These microscopic silver particles, also known as nanosilver, serve as an antimicrobial agent in a vast array of consumer products including clothing and condoms.
These microscopic silver particles, also known as nanosilver, serve as an antimicrobial agent in a vast array of consumer products including clothing and condoms. Because they are even smaller than cells in the body, there is concern that they could disrupt biological systems. A study conducted by a research team that includes Trent University’s Professor Chris Metcalfe, as well as dean of Arts and Science (Science) Dr. Holger Hintelmann, Dr. Maggie Xenopoulos and Dr. Paul Frost, delved into the tiny material’s impact on freshwater ecosystems, including fish.
Much of the Lake Ecosystem Nanosilver (LENS) project took place at the IISD Experimental Lakes Area (IISD-ELA) near Kenora, Ontario, with funding support from NSERC and Environment and Climate Change Canada, with a timeline that spanned from 2012-2019. Part of this study was conducted as a whole-lake ecosystem study of the impacts of nanosilver added to one of the lakes at the IISD-ELA. Findings from the most recent study published by Master’s student, Lauren Hayhurst and LENS colleagues indicate that there is a negative impact on fish, specifically yellow perch, from chronic exposure to nanosilver added to the lake at environmentally relevant concentrations.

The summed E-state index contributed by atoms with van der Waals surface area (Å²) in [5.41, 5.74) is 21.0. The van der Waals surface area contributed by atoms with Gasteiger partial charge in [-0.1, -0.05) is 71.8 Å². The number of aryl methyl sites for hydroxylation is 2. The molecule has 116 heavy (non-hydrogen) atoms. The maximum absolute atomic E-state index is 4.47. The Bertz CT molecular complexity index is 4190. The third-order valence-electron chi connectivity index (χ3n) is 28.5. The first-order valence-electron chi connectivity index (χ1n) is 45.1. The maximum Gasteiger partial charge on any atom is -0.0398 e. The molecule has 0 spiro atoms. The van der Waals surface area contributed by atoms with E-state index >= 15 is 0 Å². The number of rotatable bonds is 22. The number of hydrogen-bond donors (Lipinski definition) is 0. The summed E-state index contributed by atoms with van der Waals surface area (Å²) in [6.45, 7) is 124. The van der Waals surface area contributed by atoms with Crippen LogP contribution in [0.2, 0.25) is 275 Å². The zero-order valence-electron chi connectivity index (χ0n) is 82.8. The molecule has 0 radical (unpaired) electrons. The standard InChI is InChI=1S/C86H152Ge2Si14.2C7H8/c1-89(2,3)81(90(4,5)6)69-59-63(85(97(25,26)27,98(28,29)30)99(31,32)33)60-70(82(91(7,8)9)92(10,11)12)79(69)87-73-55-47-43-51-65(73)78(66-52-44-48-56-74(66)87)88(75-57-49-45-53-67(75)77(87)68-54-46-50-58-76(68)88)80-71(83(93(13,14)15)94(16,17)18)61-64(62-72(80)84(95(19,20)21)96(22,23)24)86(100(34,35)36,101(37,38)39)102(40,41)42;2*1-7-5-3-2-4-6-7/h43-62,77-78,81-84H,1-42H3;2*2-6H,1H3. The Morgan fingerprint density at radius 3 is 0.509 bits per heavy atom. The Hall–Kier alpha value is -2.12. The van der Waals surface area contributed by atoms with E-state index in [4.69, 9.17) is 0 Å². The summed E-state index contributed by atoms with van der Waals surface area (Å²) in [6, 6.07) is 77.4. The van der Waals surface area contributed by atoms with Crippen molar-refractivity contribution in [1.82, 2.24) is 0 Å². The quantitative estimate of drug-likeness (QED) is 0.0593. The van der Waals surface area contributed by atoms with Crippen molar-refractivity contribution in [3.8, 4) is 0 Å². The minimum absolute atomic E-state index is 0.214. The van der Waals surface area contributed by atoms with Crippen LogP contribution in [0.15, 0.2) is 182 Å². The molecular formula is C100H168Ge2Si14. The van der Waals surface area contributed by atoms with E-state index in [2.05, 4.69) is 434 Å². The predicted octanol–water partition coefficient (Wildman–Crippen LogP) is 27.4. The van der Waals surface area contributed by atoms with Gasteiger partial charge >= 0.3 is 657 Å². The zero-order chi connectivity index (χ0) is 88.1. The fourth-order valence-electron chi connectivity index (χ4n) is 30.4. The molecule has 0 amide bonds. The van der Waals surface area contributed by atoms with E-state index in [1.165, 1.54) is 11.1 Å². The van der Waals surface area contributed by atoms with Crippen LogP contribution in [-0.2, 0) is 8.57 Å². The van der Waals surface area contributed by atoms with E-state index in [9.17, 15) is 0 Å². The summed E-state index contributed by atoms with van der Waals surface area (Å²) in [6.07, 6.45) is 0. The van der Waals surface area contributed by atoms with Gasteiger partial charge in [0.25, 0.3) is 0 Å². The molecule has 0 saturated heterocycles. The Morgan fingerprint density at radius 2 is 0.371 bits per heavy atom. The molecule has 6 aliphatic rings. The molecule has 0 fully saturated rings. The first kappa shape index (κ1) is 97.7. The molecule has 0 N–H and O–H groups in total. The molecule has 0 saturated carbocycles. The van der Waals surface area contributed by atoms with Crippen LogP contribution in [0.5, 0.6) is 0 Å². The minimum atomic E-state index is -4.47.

Continue reading at Trent University.
Image via Trent University.